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How Google Hides Its Profits From the Tax Man

Most people know of two things that Google (GOOG) does well: find information and make money from the ads displayed to searchers. Turns out there's at least one more area in which the company excels: avoiding taxes on foreign profits.

Google has cut its taxes by $3.1 billion over the last three years, according to a report by Jesse Drucker at Bloomberg. Given that its provision for taxes in 2009 were $1.9 billion in total, that's equivalent to cutting payments almost in half.

Overseas business is big for Google, with 53 percent of its 2009 revenue from international operations. To reduce payments by the rate it has achieved, the company uses a complex series of overseas subsidiaries and money transfers that effectively bounce international profits from one place to another until they wind up in Bermuda, a well-known corporate tax haven.

Bloomberg, which discovered the mechanism by examining regulatory filings in six countries, has a great interactive graphic that shows how the scheme works. Here's the short version:

  1. Google licenses offshore rights to its intellectual property, which would include the search engine, advertising systems (Google's cash cow), and even such things as Android, to an Irish subsidiary called Google Ireland Holdings. If it takes only a small payment, the company insulates overseas revenue from coming back into the U.S., which has a 35 percent corporate tax rate.
  2. Google Ireland Holdings reports that its management is in Bermuda, which makes it exempt from Irish taxes. So far, so slippery.
  3. Another subsidiary, Google Ireland Ltd. gets credit for 88 percent of all of Google's overseas revenue. And yet, in 2008 it paid taxes of less than 1 percent because it paid $5.4 billion in royalties to Google Ireland Holdings. The royalty payments only have to be large enough to soak up most of the profits after Google pays its expenses, which would be tax deductible anyway.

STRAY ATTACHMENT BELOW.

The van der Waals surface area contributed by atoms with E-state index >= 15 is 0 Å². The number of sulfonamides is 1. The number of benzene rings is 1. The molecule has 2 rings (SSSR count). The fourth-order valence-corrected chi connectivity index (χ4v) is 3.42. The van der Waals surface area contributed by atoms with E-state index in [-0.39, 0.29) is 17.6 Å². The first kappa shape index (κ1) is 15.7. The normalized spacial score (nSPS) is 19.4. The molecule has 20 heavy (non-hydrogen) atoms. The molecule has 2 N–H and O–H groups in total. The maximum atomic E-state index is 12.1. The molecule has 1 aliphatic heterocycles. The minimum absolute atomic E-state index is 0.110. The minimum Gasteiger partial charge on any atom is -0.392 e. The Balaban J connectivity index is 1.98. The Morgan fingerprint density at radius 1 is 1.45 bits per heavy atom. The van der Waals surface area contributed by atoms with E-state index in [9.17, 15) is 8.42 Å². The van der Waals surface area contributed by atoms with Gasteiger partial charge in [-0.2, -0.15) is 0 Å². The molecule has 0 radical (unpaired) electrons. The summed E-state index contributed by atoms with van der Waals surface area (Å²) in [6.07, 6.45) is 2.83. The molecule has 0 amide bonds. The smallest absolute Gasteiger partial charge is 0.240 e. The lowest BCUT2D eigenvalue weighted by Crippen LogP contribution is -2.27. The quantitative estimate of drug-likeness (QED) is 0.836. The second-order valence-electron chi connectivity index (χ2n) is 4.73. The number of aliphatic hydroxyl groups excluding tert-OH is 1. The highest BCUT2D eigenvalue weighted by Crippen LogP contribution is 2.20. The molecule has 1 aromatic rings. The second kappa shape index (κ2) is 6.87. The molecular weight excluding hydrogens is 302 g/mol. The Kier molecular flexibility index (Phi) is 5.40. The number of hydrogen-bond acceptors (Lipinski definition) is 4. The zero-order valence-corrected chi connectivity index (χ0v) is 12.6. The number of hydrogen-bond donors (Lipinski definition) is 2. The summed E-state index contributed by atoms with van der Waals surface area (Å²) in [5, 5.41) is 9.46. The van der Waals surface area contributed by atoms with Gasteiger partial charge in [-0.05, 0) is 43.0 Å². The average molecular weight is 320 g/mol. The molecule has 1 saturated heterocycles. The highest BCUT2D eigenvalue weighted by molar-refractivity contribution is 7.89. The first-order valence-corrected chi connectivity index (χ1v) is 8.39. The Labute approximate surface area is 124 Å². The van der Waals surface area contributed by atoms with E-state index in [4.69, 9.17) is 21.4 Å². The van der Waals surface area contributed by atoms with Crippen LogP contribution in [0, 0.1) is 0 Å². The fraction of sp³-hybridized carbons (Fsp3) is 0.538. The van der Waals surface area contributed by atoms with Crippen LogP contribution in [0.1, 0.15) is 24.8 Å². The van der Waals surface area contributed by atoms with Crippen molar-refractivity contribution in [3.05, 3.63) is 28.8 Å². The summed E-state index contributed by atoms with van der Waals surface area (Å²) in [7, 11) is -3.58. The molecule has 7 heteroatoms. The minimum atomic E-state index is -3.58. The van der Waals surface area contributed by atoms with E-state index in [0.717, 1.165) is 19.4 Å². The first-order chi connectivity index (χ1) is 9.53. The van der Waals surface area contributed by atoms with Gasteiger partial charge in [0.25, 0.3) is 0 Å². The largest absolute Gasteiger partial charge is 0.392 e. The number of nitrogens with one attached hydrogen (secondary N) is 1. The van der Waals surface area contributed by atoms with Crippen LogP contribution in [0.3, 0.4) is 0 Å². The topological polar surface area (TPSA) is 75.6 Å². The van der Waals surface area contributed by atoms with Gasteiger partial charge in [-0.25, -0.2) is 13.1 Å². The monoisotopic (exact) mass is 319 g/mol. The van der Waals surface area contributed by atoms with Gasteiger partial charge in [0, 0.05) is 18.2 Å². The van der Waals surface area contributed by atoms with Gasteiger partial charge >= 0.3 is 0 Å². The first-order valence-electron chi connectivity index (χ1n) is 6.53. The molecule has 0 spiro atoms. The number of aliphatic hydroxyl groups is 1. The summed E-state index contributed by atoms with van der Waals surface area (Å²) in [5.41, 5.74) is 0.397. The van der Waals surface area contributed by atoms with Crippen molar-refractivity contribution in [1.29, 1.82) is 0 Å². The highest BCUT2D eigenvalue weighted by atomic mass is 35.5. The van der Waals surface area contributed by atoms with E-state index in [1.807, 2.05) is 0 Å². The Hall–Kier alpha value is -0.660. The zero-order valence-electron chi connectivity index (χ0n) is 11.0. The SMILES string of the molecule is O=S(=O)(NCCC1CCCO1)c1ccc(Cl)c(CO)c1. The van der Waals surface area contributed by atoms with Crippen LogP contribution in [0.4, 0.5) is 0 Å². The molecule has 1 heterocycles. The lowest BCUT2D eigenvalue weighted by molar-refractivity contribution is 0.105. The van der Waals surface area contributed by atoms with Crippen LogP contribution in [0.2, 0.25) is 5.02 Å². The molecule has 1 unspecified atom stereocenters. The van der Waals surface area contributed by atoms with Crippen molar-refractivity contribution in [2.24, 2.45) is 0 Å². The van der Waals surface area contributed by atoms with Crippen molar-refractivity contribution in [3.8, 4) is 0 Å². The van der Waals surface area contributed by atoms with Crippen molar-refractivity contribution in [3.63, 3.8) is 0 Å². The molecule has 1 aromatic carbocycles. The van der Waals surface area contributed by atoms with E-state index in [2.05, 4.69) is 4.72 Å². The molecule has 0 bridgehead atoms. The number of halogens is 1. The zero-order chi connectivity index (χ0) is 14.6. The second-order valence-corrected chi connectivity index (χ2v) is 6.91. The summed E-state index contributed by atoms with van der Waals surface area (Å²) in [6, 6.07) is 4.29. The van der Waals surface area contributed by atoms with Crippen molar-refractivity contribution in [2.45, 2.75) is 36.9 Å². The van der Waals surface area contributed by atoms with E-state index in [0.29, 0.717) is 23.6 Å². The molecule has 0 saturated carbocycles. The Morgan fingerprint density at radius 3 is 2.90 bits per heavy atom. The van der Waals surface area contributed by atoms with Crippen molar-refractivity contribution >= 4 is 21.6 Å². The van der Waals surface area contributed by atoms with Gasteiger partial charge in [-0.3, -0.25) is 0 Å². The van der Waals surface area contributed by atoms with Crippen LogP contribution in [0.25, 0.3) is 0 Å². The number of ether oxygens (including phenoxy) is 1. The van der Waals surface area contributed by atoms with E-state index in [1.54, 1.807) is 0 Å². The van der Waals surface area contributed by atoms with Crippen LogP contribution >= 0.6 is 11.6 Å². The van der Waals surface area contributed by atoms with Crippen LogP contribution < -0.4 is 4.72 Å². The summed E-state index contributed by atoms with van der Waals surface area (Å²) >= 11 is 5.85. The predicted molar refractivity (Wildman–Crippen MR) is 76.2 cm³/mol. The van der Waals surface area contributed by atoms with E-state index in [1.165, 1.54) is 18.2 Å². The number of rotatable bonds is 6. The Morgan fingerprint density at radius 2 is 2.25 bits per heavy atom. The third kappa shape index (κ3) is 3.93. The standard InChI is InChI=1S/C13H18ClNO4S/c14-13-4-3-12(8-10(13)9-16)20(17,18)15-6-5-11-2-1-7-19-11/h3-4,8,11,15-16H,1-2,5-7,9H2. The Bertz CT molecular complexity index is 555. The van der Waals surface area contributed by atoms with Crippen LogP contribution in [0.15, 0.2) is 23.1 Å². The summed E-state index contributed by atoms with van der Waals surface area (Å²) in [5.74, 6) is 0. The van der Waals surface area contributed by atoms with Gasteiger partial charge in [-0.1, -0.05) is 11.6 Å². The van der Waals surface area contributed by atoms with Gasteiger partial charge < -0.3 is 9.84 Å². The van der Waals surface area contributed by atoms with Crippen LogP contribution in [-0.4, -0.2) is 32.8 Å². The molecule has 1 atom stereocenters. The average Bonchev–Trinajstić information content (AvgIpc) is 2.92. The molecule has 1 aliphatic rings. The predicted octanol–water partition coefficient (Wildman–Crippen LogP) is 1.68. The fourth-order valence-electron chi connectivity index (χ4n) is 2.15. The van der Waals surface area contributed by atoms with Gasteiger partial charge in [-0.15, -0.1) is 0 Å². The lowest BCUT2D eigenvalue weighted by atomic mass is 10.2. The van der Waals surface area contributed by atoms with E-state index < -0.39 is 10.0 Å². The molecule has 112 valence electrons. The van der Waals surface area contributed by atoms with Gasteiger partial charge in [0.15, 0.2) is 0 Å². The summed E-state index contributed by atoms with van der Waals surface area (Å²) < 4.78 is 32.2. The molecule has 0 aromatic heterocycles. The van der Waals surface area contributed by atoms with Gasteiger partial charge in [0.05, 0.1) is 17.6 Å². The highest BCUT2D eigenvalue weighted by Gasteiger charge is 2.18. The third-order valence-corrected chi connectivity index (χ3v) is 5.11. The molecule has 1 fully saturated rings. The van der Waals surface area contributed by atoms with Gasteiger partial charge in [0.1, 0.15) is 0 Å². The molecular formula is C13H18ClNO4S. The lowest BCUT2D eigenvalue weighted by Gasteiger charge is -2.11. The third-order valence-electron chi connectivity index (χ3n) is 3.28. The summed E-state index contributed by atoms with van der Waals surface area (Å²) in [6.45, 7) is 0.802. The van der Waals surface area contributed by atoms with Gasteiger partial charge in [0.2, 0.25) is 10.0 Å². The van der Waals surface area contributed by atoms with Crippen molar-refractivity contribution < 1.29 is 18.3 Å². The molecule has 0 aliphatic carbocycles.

4. If the royalty payments occurred strictly within Ireland, they would be taxable. However, Google Ireland Ltd. doesn't pay Google Ireland Holdings directly. Instead, it sends the royalty money to another subsidiary, Google Netherlands Holdings BV in Holland. The Dutch company has no employees. It simply receives the payments.
  5. If the money stayed in Holland, the Dutch government would tax it. However, Google Netherlands now sends virtually all of the money it received from Google Ireland Ltd. to Google Ireland Holdings, which isn't taxed by the Irish government.
Essentially, Google simply keeps transferring the money from one division to another, working off expenses in high tax countries and leaving the profits for its tax haven. The dual Irish subsidiaries and one in the Netherlands are two legal strategies called the "Double Irish" and the "Dutch Sandwich."

Google is hardly alone. Many transnational corporations -- Microsoft (MSFT) is one and reportedly Facebook is creating its own mechanisms -- use similar strategies. Some experts estimate that the number of companies that do this runs into the hundreds.

The entire approach is legal. But is it right, in the sense of Google's "don't be evil" motto? It depends on whether you're the one saving money or having to help make up the $1.294 trillion federal budget deficit.


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